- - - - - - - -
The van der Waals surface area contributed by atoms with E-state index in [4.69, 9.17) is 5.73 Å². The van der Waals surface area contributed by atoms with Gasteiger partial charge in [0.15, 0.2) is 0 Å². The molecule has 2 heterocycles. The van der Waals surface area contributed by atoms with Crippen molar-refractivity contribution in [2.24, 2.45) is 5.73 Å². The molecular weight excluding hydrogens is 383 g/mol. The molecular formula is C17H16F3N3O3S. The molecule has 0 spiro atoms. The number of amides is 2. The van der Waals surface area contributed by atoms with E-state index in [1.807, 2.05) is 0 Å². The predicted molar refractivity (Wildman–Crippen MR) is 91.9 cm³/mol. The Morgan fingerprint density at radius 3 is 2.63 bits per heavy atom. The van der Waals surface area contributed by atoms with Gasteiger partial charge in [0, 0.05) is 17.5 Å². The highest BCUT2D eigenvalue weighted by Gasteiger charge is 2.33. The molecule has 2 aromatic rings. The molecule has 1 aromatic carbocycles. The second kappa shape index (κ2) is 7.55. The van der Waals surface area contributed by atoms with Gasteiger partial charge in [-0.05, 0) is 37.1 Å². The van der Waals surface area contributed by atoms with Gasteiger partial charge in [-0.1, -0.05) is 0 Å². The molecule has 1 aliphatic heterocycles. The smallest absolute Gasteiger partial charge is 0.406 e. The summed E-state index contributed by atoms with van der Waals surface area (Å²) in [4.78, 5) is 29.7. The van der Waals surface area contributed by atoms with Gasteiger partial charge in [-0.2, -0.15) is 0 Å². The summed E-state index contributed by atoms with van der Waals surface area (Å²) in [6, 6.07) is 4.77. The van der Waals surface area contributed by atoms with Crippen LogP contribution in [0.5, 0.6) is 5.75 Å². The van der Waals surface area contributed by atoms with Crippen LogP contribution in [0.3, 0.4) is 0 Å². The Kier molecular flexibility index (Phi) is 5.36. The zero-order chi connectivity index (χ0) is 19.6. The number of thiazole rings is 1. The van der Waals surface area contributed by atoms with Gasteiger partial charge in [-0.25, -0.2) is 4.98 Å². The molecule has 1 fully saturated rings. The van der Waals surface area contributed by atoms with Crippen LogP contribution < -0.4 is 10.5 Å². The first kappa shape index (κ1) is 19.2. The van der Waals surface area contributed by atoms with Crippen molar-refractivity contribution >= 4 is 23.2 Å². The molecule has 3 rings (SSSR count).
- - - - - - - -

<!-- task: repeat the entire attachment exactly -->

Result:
The van der Waals surface area contributed by atoms with E-state index in [4.69, 9.17) is 5.73 Å². The van der Waals surface area contributed by atoms with Gasteiger partial charge in [0.15, 0.2) is 0 Å². The molecule has 2 heterocycles. The van der Waals surface area contributed by atoms with Crippen molar-refractivity contribution in [2.24, 2.45) is 5.73 Å². The molecular weight excluding hydrogens is 383 g/mol. The molecular formula is C17H16F3N3O3S. The molecule has 0 spiro atoms. The number of amides is 2. The van der Waals surface area contributed by atoms with E-state index in [1.807, 2.05) is 0 Å². The predicted molar refractivity (Wildman–Crippen MR) is 91.9 cm³/mol. The Morgan fingerprint density at radius 3 is 2.63 bits per heavy atom. The van der Waals surface area contributed by atoms with Gasteiger partial charge in [0, 0.05) is 17.5 Å². The highest BCUT2D eigenvalue weighted by Gasteiger charge is 2.33. The molecule has 2 aromatic rings. The molecule has 1 aromatic carbocycles. The second kappa shape index (κ2) is 7.55. The van der Waals surface area contributed by atoms with Gasteiger partial charge in [-0.05, 0) is 37.1 Å². The van der Waals surface area contributed by atoms with Gasteiger partial charge in [-0.1, -0.05) is 0 Å². The molecule has 1 aliphatic heterocycles. The smallest absolute Gasteiger partial charge is 0.406 e. The summed E-state index contributed by atoms with van der Waals surface area (Å²) in [4.78, 5) is 29.7. The van der Waals surface area contributed by atoms with Gasteiger partial charge in [-0.2, -0.15) is 0 Å². The summed E-state index contributed by atoms with van der Waals surface area (Å²) in [6, 6.07) is 4.77. The van der Waals surface area contributed by atoms with Crippen LogP contribution in [0.5, 0.6) is 5.75 Å². The van der Waals surface area contributed by atoms with Crippen LogP contribution in [0.3, 0.4) is 0 Å². The Kier molecular flexibility index (Phi) is 5.36. The zero-order chi connectivity index (χ0) is 19.6. The number of thiazole rings is 1. The van der Waals surface area contributed by atoms with Gasteiger partial charge in [-0.25, -0.2) is 4.98 Å². The molecule has 1 fully saturated rings. The van der Waals surface area contributed by atoms with Crippen LogP contribution < -0.4 is 10.5 Å². The first kappa shape index (κ1) is 19.2. The van der Waals surface area contributed by atoms with Crippen molar-refractivity contribution >= 4 is 23.2 Å². The molecule has 3 rings (SSSR count).